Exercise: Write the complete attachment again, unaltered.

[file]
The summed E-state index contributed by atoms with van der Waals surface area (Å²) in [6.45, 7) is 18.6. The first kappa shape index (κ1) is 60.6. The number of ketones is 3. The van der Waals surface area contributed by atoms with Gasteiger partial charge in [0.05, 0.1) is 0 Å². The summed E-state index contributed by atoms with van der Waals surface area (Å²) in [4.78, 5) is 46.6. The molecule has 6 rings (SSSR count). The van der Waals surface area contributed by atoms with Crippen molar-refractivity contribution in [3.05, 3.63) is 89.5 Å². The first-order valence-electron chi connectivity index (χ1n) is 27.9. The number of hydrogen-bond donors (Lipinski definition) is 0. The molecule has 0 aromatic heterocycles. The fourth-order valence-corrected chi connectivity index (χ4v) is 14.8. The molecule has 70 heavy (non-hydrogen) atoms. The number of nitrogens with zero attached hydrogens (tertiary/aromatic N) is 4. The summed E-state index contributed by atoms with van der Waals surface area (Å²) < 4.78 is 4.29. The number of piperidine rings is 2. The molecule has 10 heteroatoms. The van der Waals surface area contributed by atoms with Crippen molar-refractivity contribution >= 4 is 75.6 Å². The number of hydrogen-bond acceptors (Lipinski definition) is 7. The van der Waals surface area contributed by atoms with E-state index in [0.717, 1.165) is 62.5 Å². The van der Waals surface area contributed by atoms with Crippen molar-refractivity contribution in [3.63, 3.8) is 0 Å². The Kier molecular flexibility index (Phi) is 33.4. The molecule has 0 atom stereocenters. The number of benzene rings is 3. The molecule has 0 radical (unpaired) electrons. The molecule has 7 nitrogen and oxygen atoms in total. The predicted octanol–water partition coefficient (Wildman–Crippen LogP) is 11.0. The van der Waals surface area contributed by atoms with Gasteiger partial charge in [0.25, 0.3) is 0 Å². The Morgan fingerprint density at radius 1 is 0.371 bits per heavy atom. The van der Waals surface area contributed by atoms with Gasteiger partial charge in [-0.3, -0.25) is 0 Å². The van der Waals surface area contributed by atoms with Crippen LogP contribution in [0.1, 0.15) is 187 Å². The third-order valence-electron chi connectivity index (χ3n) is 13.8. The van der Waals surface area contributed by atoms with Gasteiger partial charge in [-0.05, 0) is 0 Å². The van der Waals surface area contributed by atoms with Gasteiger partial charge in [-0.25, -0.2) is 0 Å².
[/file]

The summed E-state index contributed by atoms with van der Waals surface area (Å²) in [6.45, 7) is 18.6. The first kappa shape index (κ1) is 60.6. The number of ketones is 3. The van der Waals surface area contributed by atoms with Gasteiger partial charge in [0.05, 0.1) is 0 Å². The summed E-state index contributed by atoms with van der Waals surface area (Å²) in [4.78, 5) is 46.6. The molecule has 6 rings (SSSR count). The van der Waals surface area contributed by atoms with Crippen molar-refractivity contribution in [3.05, 3.63) is 89.5 Å². The first-order valence-electron chi connectivity index (χ1n) is 27.9. The number of hydrogen-bond donors (Lipinski definition) is 0. The molecule has 0 aromatic heterocycles. The fourth-order valence-corrected chi connectivity index (χ4v) is 14.8. The molecule has 70 heavy (non-hydrogen) atoms. The number of nitrogens with zero attached hydrogens (tertiary/aromatic N) is 4. The summed E-state index contributed by atoms with van der Waals surface area (Å²) < 4.78 is 4.29. The number of piperidine rings is 2. The molecule has 10 heteroatoms. The van der Waals surface area contributed by atoms with Crippen molar-refractivity contribution >= 4 is 75.6 Å². The number of hydrogen-bond acceptors (Lipinski definition) is 7. The van der Waals surface area contributed by atoms with E-state index in [0.717, 1.165) is 62.5 Å². The van der Waals surface area contributed by atoms with Crippen molar-refractivity contribution in [3.63, 3.8) is 0 Å². The Kier molecular flexibility index (Phi) is 33.4. The molecule has 0 atom stereocenters. The number of benzene rings is 3. The molecule has 0 radical (unpaired) electrons. The molecule has 7 nitrogen and oxygen atoms in total. The predicted octanol–water partition coefficient (Wildman–Crippen LogP) is 11.0. The van der Waals surface area contributed by atoms with Gasteiger partial charge in [0.25, 0.3) is 0 Å². The Morgan fingerprint density at radius 1 is 0.371 bits per heavy atom. The van der Waals surface area contributed by atoms with Gasteiger partial charge in [-0.3, -0.25) is 0 Å². The van der Waals surface area contributed by atoms with Crippen LogP contribution in [0.1, 0.15) is 187 Å². The third-order valence-electron chi connectivity index (χ3n) is 13.8. The van der Waals surface area contributed by atoms with Gasteiger partial charge in [-0.05, 0) is 0 Å². The van der Waals surface area contributed by atoms with Gasteiger partial charge in [-0.25, -0.2) is 0 Å².